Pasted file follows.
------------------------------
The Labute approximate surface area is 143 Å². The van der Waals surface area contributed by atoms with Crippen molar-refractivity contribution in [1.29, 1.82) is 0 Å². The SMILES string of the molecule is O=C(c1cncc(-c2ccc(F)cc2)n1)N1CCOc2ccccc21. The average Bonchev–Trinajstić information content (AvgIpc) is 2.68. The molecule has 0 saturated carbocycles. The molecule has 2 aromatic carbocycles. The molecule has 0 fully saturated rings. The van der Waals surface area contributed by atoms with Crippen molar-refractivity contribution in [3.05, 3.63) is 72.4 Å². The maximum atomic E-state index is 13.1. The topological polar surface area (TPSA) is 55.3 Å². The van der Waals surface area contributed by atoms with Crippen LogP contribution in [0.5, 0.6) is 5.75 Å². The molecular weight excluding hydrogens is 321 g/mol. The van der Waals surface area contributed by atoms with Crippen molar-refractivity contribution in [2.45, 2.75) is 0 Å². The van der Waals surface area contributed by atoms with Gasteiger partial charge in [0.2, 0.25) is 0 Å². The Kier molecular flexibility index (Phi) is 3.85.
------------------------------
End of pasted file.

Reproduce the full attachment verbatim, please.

The Labute approximate surface area is 143 Å². The van der Waals surface area contributed by atoms with Crippen molar-refractivity contribution in [1.29, 1.82) is 0 Å². The SMILES string of the molecule is O=C(c1cncc(-c2ccc(F)cc2)n1)N1CCOc2ccccc21. The average Bonchev–Trinajstić information content (AvgIpc) is 2.68. The molecule has 0 saturated carbocycles. The molecule has 2 aromatic carbocycles. The molecule has 0 fully saturated rings. The van der Waals surface area contributed by atoms with Crippen molar-refractivity contribution in [3.05, 3.63) is 72.4 Å². The maximum atomic E-state index is 13.1. The topological polar surface area (TPSA) is 55.3 Å². The van der Waals surface area contributed by atoms with Crippen LogP contribution in [0.5, 0.6) is 5.75 Å². The molecular weight excluding hydrogens is 321 g/mol. The van der Waals surface area contributed by atoms with Crippen molar-refractivity contribution in [2.45, 2.75) is 0 Å². The van der Waals surface area contributed by atoms with Gasteiger partial charge in [0.2, 0.25) is 0 Å². The Kier molecular flexibility index (Phi) is 3.85.